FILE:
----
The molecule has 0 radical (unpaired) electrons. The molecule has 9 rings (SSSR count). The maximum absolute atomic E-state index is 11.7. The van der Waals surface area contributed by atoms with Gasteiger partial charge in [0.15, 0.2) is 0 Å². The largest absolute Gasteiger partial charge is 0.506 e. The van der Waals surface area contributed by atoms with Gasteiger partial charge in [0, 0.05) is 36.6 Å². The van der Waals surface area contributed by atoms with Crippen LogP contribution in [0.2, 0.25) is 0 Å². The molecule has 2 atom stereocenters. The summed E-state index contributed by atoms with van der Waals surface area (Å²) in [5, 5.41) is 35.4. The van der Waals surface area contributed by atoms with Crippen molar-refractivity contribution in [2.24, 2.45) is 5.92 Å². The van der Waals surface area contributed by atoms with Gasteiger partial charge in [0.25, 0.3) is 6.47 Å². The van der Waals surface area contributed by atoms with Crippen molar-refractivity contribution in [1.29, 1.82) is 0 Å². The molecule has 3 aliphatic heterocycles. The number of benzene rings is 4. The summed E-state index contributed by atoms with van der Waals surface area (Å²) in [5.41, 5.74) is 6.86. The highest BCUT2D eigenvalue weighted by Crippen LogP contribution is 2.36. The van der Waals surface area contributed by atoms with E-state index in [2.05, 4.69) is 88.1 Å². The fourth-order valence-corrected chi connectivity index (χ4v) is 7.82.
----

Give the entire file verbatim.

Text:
The molecule has 0 radical (unpaired) electrons. The molecule has 9 rings (SSSR count). The maximum absolute atomic E-state index is 11.7. The van der Waals surface area contributed by atoms with Gasteiger partial charge in [0.15, 0.2) is 0 Å². The largest absolute Gasteiger partial charge is 0.506 e. The van der Waals surface area contributed by atoms with Gasteiger partial charge in [0, 0.05) is 36.6 Å². The van der Waals surface area contributed by atoms with Crippen LogP contribution in [0.2, 0.25) is 0 Å². The molecule has 2 atom stereocenters. The summed E-state index contributed by atoms with van der Waals surface area (Å²) in [5, 5.41) is 35.4. The van der Waals surface area contributed by atoms with Crippen molar-refractivity contribution in [2.24, 2.45) is 5.92 Å². The van der Waals surface area contributed by atoms with Gasteiger partial charge in [0.25, 0.3) is 6.47 Å². The van der Waals surface area contributed by atoms with Crippen molar-refractivity contribution in [1.29, 1.82) is 0 Å². The molecule has 3 aliphatic heterocycles. The number of benzene rings is 4. The summed E-state index contributed by atoms with van der Waals surface area (Å²) in [5.41, 5.74) is 6.86. The highest BCUT2D eigenvalue weighted by Crippen LogP contribution is 2.36. The van der Waals surface area contributed by atoms with E-state index in [2.05, 4.69) is 88.1 Å². The fourth-order valence-corrected chi connectivity index (χ4v) is 7.82.